Friday, March 25, 2011

It's Still like Ice Cream: Confessions of A Black Gentrifier

It seems like I live on Ta-Nehesi Coates' blog at this point. Tent and hot plate in tow. He posted a link to an article by Shani Hilton Confessions of Black Gentrifier that adds perspective to the D.C. gentrification/black flight issue. Her perspective is somewhat my perspective. You know in my "as soon as I get to D.C." dreams, I too would be a gentrifier. Like eat ice cream, sometimes you feel guilt. Are you part of the problem or part of the cure?

She makes an important comment
But now, living in the city is cool again, thanks in no small part to development incentivized by government investment. And because we live in a “nation of cowards” (as U.S. Attorney General Eric Holder put it) where perhaps the only thing harder to talk about than race is class, it’s unsurprising that worries about gentrification boil down to white versus black, instead of educated and privileged versus uneducated and underserved.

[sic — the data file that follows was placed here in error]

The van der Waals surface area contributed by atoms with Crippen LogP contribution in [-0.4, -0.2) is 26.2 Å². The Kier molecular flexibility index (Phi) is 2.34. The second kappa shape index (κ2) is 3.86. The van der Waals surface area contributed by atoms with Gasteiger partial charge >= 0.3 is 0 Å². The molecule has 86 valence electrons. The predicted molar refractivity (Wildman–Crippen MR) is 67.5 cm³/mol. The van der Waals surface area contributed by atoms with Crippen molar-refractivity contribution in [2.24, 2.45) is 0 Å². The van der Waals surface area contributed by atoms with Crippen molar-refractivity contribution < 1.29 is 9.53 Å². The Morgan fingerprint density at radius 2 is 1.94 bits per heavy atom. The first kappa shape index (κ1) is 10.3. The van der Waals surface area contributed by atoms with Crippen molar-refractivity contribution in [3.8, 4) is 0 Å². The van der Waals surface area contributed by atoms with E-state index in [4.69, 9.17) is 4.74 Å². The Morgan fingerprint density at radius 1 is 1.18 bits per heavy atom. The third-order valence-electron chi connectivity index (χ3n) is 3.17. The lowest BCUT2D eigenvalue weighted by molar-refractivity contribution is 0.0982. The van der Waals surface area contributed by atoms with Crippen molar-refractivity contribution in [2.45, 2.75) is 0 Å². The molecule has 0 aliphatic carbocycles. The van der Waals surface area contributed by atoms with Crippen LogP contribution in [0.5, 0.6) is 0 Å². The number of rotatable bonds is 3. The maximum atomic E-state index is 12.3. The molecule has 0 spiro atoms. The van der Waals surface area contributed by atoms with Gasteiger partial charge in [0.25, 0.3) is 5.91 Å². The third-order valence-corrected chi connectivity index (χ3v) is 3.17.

And this is true. The conversation about D.C. has been very racial in economic moments and quite economic when speaking of race. It's easier because if we start to cut along class lines we will have to admit that some of us are quite similar to those we despise and much more distant from those that we love and vow to uplift. Much farther than we care to acknowledge much less admit.

The article is criticized for not interviewing the poor Black residents, which I feel is overdone. Including the opinion of a poor Black resident on a Black Gentrifier as opposed to White would have been informative. I believe our general inclination to simplify, to see the world as black and white makes articles like this hard to swallow/accept and thus found far and in between.

[Illustration by Robert Meganck and taken from the article]
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